Rain down the drain

The other evening I took a stroll with my kids around the neighborhood. My 8-year-old son pointed to what I now know is a storm drain and said, “Only rain down the storm drain,” and proceeded to tell me that anything else put in it can kill fish. Personally I don’t put anything in them, but aren’t they part of the sewer system?

Storm drains collect excess rainfall and directly divert it into waterways, such as rivers and streams, as a means to prevent flooding. They are not part of the sewer system, which collects and treats water from indoor plumbing before it’s released into waterways. Pollutants, such as animal waste, trash, motor oil, green waste, detergent from washing your car and residual pesticides used on lawns and gardens are typical storm drain contaminants, which harm the waterways and the wildlife that live there. While new technologies are being tested to minimize pollutants of storm drains and to trap the trash thrown into them, the best method to prevent storm drain pollution is to raise awareness and encourage conscientious thought when it comes to those curious, grated holes along our sidewalks and roads, which is exactly what your son did.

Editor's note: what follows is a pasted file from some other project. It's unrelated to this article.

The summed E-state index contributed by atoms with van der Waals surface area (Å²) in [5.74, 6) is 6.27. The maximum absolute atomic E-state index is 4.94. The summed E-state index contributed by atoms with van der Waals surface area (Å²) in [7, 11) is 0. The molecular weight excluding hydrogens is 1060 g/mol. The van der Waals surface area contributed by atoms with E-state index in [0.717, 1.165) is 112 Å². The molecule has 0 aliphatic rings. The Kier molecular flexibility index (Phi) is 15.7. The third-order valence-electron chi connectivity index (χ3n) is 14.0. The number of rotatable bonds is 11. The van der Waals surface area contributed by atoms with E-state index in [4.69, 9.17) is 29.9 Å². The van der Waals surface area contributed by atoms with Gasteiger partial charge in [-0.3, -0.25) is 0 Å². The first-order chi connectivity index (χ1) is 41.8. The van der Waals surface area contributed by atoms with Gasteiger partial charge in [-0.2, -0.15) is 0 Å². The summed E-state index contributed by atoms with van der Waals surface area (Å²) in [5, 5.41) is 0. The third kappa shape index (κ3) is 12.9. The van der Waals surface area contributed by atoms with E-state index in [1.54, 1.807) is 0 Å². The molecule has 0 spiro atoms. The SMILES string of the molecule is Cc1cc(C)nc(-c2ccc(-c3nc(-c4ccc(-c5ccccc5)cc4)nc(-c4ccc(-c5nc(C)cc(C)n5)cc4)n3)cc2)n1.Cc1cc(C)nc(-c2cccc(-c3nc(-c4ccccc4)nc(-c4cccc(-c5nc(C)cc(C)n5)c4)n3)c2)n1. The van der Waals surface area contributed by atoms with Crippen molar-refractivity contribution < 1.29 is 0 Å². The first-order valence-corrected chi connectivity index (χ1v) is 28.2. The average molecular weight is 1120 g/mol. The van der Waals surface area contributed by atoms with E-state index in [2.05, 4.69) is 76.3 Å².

In a previous Green Days issue, I saw mention of a dog house locally made out of recycled products. Is there an equivalent for cats?

The Cat Cocoon is about the coolest, environmentally friendly house for cats that doubles as a play structure and scratching post. While it’s corrugated-cardboard design looks questionable in its ability to withstand the wrath of kitty’s claws, it’s been said to have incredible durability, and it’s held together with a water-based glue, the greener sibling of chemical-laden adhesives. The Cat Cocoon is pretty pricey, so I’d shop around to get the best deal. After a quick search, www.pimppets.com appears to have one of the lowest prices.